Northward Midget Pole to Pole

31Aug/160

ssh asking for password when it shouldn’t

Posted by Quinn

After a recent Ubuntu upgrade, one of my frequented remote servers stopped accepting my public key and was prompting me for my password.  The password is gross and unwieldy and I was most put-out, I must say.  So, I googled the title of this post.  Mostly suggestions to check the permissions of various files.  All of mine were locked tight to user-only, including my home directory.

Of course, I'd already tried ssh -vvv to get all the debugging output.  Unfortunately, I zoomed in on the following message:

debug1: Next authentication method: publickey
debug2: we did not send a packet, disable method

Instead of this one a little further up:

debug1: Skipping ssh-dss key /home/ME/.ssh/keyfiles/ME.key - not in PubkeyAcceptedKeyTypes

Rather than add ssh-dss to the supported types, I just created a new key with ssh-keygen.   An ssh-copy-id later, everything worked.

... except when it didn't.  Adding the following to ~/.ssh/config</tt for the offending host worked:

Host refuses-my-agent-keys.jerkass.com
    PubkeyAcceptedKeyTypes +ssh-dss

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5Feb/160

Shell Nuggets: Quickie Tabulizer

Posted by Quinn

I'm real bad about things lining up.  Used to go out of my way to ensure variable declarations were columnized by access mode, type, name, equals sign and initial value.

final BufferedImage mapImg = MapImageFactory.newInstance(width, height);
final int           count  = ad.getPosition() * 2;

mapImg.composite(adImg, 25               , (this.adHeight + 20) * count + 20, Over);
mapImg.composite(adTxt, 25 + this.adWidth, (this.adHeight + 20) * count + 20, Over);

The Tabularizer plugin for vim was a boon for productivity.  Well, mine.  For everyone else, it meant either destroying the pre-formatted beauty or re-aligning all the columns.

Anyway, it's considered bad practice, so I've tried to get away from it-- at least when writing shared code.  I still like perfect tabular output in my day-to-day.  Take the df command, for example.  It's default "human readable sizes" output:

2016-02-05 11:03:57 «««« ~
 rons@rons-VM$ df -h
Filesystem            Size  Used Avail Use% Mounted on
/dev/mapper/VolGroup00-LogVol00
                       59G   29G   27G  52% /
/dev/sda1              99M   33M   61M  36% /boot
tmpfs                 1.5G     0  1.5G   0% /dev/shm

Bleah. A line break. Why you mess my rows, GNU? An easy fix jumped into my noggin the other day and crept down my arms and out my fingertips:

2016-02-05 11:03:58 «««« ~
 rons@rons-VM$ df -h | sed 's/Mounted on$/Mount/;' | xargs printf '%-40.40s %8s %8s %8s %5s  %s\n'
Filesystem                                   Size     Used    Avail  Use%  Mount
/dev/mapper/VolGroup00-LogVol00               59G      29G      27G   52%  /
/dev/sda1                                     99M      33M      61M   36%  /boot
tmpfs                                        1.5G        0     1.5G    0%  /dev/shm

The trick is that a printf format with a trailing newline will repeat if it runs out of input tokens.   That's why I had to truncate the "Mounted on" to just "Mount" above-- otherwise there would be an irregular number of columns (and thus printf tokens) on each line/row.  Spaces in filesystems and mounts will mess it up, too, but if you use spaces in the names of your mounts, you deserve the dissonance.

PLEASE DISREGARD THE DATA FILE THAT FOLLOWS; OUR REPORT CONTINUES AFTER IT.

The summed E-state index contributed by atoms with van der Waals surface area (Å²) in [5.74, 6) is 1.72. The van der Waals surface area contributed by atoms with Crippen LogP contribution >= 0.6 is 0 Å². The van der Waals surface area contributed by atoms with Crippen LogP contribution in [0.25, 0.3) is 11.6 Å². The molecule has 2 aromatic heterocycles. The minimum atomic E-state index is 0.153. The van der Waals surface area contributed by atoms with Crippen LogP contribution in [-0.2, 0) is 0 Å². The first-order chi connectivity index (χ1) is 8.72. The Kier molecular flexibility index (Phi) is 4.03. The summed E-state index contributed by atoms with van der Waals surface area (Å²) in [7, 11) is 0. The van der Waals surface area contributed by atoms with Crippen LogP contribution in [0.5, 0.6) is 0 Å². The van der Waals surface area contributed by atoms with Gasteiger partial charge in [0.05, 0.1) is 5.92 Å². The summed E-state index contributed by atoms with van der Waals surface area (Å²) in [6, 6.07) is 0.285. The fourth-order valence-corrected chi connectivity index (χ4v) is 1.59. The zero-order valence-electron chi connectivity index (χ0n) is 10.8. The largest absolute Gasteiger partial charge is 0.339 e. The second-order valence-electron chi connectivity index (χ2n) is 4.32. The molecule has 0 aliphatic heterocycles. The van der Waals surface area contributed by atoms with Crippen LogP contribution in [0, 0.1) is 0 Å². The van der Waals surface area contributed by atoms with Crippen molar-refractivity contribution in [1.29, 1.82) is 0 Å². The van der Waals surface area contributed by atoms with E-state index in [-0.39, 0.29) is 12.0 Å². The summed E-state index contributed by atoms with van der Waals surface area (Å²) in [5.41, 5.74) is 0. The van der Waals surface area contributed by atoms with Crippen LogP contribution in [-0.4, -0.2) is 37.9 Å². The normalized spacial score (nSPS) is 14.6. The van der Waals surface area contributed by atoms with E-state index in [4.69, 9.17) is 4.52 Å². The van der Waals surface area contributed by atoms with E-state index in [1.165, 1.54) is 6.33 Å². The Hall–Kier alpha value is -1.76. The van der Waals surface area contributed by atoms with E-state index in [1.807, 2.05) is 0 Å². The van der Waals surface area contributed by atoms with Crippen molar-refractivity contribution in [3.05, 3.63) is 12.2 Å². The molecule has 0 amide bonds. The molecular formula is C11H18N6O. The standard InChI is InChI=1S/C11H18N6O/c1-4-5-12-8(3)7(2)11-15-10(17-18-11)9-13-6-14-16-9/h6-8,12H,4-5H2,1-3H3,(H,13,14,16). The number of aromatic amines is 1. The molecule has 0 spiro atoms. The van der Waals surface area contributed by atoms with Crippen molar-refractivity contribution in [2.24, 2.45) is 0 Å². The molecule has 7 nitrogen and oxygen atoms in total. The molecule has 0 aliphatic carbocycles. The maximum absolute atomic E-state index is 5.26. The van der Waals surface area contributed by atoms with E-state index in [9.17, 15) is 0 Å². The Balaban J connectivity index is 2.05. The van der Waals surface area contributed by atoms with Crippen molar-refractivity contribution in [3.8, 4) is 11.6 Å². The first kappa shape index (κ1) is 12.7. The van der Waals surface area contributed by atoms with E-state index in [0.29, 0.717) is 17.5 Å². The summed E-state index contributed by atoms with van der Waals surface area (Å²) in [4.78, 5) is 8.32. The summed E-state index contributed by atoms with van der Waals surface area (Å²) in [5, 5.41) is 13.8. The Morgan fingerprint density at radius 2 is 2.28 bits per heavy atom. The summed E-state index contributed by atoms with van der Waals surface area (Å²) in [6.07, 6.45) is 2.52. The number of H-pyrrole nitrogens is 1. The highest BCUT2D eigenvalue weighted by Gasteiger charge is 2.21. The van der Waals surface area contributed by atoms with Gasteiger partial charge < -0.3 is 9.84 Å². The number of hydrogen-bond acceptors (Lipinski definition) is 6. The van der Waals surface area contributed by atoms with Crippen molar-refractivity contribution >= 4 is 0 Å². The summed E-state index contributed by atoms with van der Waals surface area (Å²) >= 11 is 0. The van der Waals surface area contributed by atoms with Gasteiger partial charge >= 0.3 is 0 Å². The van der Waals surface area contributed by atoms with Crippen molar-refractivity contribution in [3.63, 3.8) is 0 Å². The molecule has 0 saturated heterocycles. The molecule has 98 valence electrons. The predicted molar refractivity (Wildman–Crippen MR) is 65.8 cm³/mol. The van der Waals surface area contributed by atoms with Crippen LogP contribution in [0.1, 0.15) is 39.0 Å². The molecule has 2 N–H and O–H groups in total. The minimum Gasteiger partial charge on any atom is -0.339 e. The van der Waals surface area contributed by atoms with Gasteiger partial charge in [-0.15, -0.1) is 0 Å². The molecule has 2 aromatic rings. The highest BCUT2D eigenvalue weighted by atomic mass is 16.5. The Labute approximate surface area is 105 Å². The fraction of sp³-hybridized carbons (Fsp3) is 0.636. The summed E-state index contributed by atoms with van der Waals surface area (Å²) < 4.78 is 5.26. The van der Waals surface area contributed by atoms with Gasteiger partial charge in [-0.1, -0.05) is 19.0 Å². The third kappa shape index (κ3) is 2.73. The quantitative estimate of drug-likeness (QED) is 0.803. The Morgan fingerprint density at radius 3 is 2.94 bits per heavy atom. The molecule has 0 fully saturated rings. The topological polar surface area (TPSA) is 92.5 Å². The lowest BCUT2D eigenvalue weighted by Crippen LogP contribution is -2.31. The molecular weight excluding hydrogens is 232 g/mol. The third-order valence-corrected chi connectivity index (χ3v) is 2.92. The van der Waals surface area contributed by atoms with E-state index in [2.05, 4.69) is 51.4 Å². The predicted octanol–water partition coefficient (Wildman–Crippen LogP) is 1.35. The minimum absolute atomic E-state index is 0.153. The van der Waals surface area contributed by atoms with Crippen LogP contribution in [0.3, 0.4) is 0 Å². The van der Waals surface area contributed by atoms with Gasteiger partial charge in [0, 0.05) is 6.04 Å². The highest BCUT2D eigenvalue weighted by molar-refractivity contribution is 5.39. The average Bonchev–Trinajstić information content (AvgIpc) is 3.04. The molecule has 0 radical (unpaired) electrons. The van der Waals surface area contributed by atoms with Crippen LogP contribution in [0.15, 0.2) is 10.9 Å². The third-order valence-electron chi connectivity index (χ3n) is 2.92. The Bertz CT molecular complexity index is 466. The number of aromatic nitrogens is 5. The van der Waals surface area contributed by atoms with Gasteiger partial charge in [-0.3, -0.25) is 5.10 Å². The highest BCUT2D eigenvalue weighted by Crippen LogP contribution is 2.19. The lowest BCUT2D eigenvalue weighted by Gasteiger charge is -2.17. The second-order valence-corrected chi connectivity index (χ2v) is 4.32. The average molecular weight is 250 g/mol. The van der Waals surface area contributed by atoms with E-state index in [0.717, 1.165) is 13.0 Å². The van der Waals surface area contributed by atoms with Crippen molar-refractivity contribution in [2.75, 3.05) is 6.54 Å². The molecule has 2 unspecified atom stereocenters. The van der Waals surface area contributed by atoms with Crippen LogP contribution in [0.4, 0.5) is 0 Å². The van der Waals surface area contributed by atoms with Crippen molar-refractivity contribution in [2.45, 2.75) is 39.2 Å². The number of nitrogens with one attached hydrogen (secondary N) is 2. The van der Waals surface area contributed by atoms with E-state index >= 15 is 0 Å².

Edit: Better shell function replacement below.

unset -f df ; function df() {
  command df -P $@ | perl -ane '
    push(@rows, [@F]);
    for (0..$#F) {
      $ll = length($F[$_]); $cm[$_] = $ll if $ll > ($cm[$_] // 0);
    }
    END { printf("%-$cm[0]s %$cm[1]s %$cm[2]s %$cm[3]s %$cm[4]s %s\n", @{$_})
      for @rows; }';
} ;

 

Uses the -P flag for POSIX one-line-per-mount format.   Dynamically calculates column widths.

 

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23Jul/150

Why 80 characters?

Posted by Quinn

Searching for reasonable values for the *.vt100.geometry[5-6] xterm menu font-menu options in my ~/.Xdefaults file, I re-stumbled a gem of computing history as the top-answer to a question on StackOverflow, and this pretty picture of an old IBM punch-card.

Inspired by a perl script within the comments, I ran this shell pipe:

2015-07-23 10:30:00 :: ~
 rons@rons-VM$ find /usr/share/terminfo/ -type f -printf '%f\n' |
   xargs -n1 infocmp | egrep -o 'cols#[0-9]+, *lines#[0-9]+' |
   sort | uniq -c | sort -nr | head
 489  cols#80,  lines#24
 58   cols#132, lines#24
 55   cols#80,  lines#25
 27   cols#80,  lines#34
 15   cols#80,  lines#40
 15   cols#80,  lines#31
 14   cols#80,  lines#33
 12   cols#126, lines#24
 10   cols#85,  lines#64
 8    cols#80,  lines#42

Unsure if infocmp normalizes its output such that the cols and lines entries will always be adjoined, but this is good enough for my purposes.

80x24 wins by a landslide, with 132x24 a distant second.   Then I found a Gnome help page which added 80x43 and 132x43 as options for its gooey{sic} terminal.  Next, a quick stop at the SVGA documentation in the Linux kernel with another list of common geometries.

Finally, the Wikipedia Text Mode entry which included a neat table of common text modes:

Text res. Char. size Graphics res. Colors Adapters
80×25 9×14 720×350 B&W MDA, Hercules
40×25 8×8 320×200 16 CGA, EGA
80×25 8×8 640×200 16 CGA, EGA
80×25 8×14 640×350 16 EGA
80×43 8×8 640×350 16 EGA
80×25 9×16 720×400 16 VGA
80×30 8×16 640×480 16 VGA
80×50 9×8 720×400 16 VGA
80×60 16 VESA-compatible SVGA
132×25 16 VESA-compatible SVGA
132×43 16 VESA-compatible SVGA
132×50 16 VESA-compatible SVGA
132×60 16 VESA-compatible SVGA

I think I'll go with 80x50 and 132x60.